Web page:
Jimmy McGill is at any given time more than Jimmy McGill. He’s Slippin’ Jimmy, the scam artist specializing in falling on black ice and selling fake Rolexes. He’s “Charlie Hustle”, according to Howard Hamlin, the scrappy upstart lawyer with an unparalleled relentlessness. Eventually he’s Saul Goodman, the best possible lawyer to have provided you’re guilty. And eventually, in a post-Breaking Bad world, he’s Gene, the manager of the Cinnabon in that mall in Omaha. All of these personalities share what would appear to be major character traits, primarily a highly-charged relationship to the local criminal underworld and a serious gift of gab.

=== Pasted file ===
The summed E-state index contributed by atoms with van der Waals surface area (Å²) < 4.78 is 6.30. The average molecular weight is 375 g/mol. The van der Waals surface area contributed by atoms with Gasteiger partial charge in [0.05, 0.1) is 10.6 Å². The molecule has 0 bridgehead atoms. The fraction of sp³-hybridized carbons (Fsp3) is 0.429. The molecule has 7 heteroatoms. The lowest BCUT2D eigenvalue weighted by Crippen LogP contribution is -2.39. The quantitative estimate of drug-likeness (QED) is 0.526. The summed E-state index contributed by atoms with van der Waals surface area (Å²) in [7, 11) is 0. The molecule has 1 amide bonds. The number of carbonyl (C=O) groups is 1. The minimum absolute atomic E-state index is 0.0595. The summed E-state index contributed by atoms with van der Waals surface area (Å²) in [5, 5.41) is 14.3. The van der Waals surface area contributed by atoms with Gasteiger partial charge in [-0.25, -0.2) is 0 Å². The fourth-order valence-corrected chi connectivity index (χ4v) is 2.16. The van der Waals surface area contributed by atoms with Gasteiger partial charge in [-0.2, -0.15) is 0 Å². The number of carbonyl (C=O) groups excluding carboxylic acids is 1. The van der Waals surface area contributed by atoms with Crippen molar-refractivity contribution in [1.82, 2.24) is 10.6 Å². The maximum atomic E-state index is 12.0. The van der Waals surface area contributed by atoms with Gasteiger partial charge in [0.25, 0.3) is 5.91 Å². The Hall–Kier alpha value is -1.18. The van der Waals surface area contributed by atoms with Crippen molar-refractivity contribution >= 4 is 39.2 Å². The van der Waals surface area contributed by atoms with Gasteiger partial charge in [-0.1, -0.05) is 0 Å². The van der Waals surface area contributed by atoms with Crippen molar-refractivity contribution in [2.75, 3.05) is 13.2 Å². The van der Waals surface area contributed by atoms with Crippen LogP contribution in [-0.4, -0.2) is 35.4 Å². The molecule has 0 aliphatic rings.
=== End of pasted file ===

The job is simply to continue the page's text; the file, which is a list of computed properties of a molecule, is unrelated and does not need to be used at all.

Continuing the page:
It’s what they don’t share, the traits that Jimmy sheds like dead skin as he moves from label to label, that find purchase in “Switch”. The first season of Better Call Saul surprised pretty much everyone by having a real emotional core to support the wicked humor, something that brought it fully into the deserving company of Breaking Bad. “Switch” strengthened that connective tissue in an important way, in a sort of add-by-subtracting way, drew nearer to it by moving further away. It’s vital that Saul measure up to Bad, but it’s far more vital that Saul stand as a strong series unto itself.